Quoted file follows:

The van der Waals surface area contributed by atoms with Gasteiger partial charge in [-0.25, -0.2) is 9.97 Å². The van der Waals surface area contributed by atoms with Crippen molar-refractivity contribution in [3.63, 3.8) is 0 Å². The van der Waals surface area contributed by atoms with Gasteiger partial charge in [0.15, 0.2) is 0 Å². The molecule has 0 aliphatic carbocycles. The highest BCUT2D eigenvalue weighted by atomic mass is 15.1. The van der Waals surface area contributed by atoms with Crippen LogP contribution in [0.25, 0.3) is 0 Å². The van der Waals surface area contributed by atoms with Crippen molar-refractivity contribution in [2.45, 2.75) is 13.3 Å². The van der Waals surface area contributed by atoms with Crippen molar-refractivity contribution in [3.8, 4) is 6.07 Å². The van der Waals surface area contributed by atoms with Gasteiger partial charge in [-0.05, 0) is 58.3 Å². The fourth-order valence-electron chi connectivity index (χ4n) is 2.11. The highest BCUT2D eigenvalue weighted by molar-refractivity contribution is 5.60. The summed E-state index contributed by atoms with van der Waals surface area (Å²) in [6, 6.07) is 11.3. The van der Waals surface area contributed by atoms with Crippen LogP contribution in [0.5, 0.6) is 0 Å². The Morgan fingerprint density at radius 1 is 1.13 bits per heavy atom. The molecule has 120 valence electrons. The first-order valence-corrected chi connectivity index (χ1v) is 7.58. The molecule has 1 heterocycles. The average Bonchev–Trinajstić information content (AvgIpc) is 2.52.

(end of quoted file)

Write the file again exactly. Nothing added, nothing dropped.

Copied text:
The van der Waals surface area contributed by atoms with Gasteiger partial charge in [-0.25, -0.2) is 9.97 Å². The van der Waals surface area contributed by atoms with Crippen molar-refractivity contribution in [3.63, 3.8) is 0 Å². The van der Waals surface area contributed by atoms with Gasteiger partial charge in [0.15, 0.2) is 0 Å². The molecule has 0 aliphatic carbocycles. The highest BCUT2D eigenvalue weighted by atomic mass is 15.1. The van der Waals surface area contributed by atoms with Crippen LogP contribution in [0.25, 0.3) is 0 Å². The van der Waals surface area contributed by atoms with Crippen molar-refractivity contribution in [2.45, 2.75) is 13.3 Å². The van der Waals surface area contributed by atoms with Crippen molar-refractivity contribution in [3.8, 4) is 6.07 Å². The van der Waals surface area contributed by atoms with Gasteiger partial charge in [-0.05, 0) is 58.3 Å². The fourth-order valence-electron chi connectivity index (χ4n) is 2.11. The highest BCUT2D eigenvalue weighted by molar-refractivity contribution is 5.60. The summed E-state index contributed by atoms with van der Waals surface area (Å²) in [6, 6.07) is 11.3. The van der Waals surface area contributed by atoms with Crippen LogP contribution in [0.5, 0.6) is 0 Å². The Morgan fingerprint density at radius 1 is 1.13 bits per heavy atom. The molecule has 120 valence electrons. The first-order valence-corrected chi connectivity index (χ1v) is 7.58. The molecule has 1 heterocycles. The average Bonchev–Trinajstić information content (AvgIpc) is 2.52.